Today's wallpaper is another illustration by an artist who worked for La Vie Parisienne in the nineteen twenties and, appropriately, features Ondine, the sea nymph who falls in love with  a mortal (yes, The Little Mermaid is based on the same story), The French in the twenties were not worried about their mermaids being naked. This is the work of French artist Léo Fontan (1884-1965), He also designed posters for the Folies Bergère and worked on the interiors of some French ocean liners in the thirties. Some of his book illustrations were very graphic, in more ways than one.

Sunday, May 24, 2020

Paint Table Sunday: Roger, Roger and more on dinosaurs!

I have had a couple of good weekend's painting, Last Sunday I had a bit of a frustrating day as I wanted to finish my Lucid Eye Jaguar Tribe figures as I had painted and varnished them, however I couldn't find my superglue to attach their shields. I opened a new one about two weeks ago so know it is in my room somewhere but where exactly I couldn't fathom. Rather than wasting any more time on looking for it I decided to have a go at painting my Star Wars droids instead.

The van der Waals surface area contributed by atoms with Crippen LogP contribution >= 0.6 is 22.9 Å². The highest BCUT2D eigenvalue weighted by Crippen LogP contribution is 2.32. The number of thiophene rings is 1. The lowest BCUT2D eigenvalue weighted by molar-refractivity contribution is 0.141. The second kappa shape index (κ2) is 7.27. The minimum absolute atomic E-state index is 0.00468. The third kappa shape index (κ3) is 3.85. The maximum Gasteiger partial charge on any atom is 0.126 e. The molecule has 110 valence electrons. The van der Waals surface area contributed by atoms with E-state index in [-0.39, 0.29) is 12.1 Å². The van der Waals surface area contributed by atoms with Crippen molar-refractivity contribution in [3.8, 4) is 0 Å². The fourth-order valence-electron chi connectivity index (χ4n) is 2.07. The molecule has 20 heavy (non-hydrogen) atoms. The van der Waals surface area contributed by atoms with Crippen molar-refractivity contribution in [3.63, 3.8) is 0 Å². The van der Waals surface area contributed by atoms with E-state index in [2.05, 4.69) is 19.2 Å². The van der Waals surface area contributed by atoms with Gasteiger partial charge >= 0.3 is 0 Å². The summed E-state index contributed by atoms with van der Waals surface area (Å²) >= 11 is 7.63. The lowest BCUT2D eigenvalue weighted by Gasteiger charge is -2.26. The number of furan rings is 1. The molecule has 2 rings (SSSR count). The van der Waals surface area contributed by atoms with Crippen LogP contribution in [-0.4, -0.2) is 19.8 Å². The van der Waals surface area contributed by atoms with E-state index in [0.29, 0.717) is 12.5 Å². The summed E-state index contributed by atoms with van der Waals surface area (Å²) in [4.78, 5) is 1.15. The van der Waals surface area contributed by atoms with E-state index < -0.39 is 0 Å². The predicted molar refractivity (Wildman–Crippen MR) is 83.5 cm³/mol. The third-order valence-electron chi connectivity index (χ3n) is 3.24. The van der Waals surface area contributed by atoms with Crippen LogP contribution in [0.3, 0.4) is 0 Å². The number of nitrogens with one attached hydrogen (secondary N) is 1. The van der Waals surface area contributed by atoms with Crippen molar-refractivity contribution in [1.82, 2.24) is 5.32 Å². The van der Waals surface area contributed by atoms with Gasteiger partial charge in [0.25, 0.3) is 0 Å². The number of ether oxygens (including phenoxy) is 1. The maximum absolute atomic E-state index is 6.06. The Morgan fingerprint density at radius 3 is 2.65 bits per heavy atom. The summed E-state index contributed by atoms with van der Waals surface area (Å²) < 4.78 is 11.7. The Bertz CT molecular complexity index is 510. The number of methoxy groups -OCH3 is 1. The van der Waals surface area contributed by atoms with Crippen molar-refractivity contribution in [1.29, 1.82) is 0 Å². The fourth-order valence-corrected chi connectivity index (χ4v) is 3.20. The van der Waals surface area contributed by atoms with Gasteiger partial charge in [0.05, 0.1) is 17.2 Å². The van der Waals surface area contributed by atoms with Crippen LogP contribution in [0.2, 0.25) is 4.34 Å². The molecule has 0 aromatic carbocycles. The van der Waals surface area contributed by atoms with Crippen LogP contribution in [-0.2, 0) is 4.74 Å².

I undercoated five of them them last Saturday, so took a deep breath and painted them using a method I saw on You Tube using Citadel's contrast paint; the first time I had really used it. Given that one coat of this was enough, followed by a few silver bits and painting the blasters black, they are unique for me in that they are almost entirely painted in acrylics, The other unique thing was that they took less time to paint than they took to assemble!  I did the last four this weekend. Anyway, here they are. I didn't like the very thick plastic bases they came on so, in another first, I mounted them on transparent bases so I can use them for number of different scenarios. Now I want the core boxed game for the Clone Wars but fortunately it is out of stock everywhere!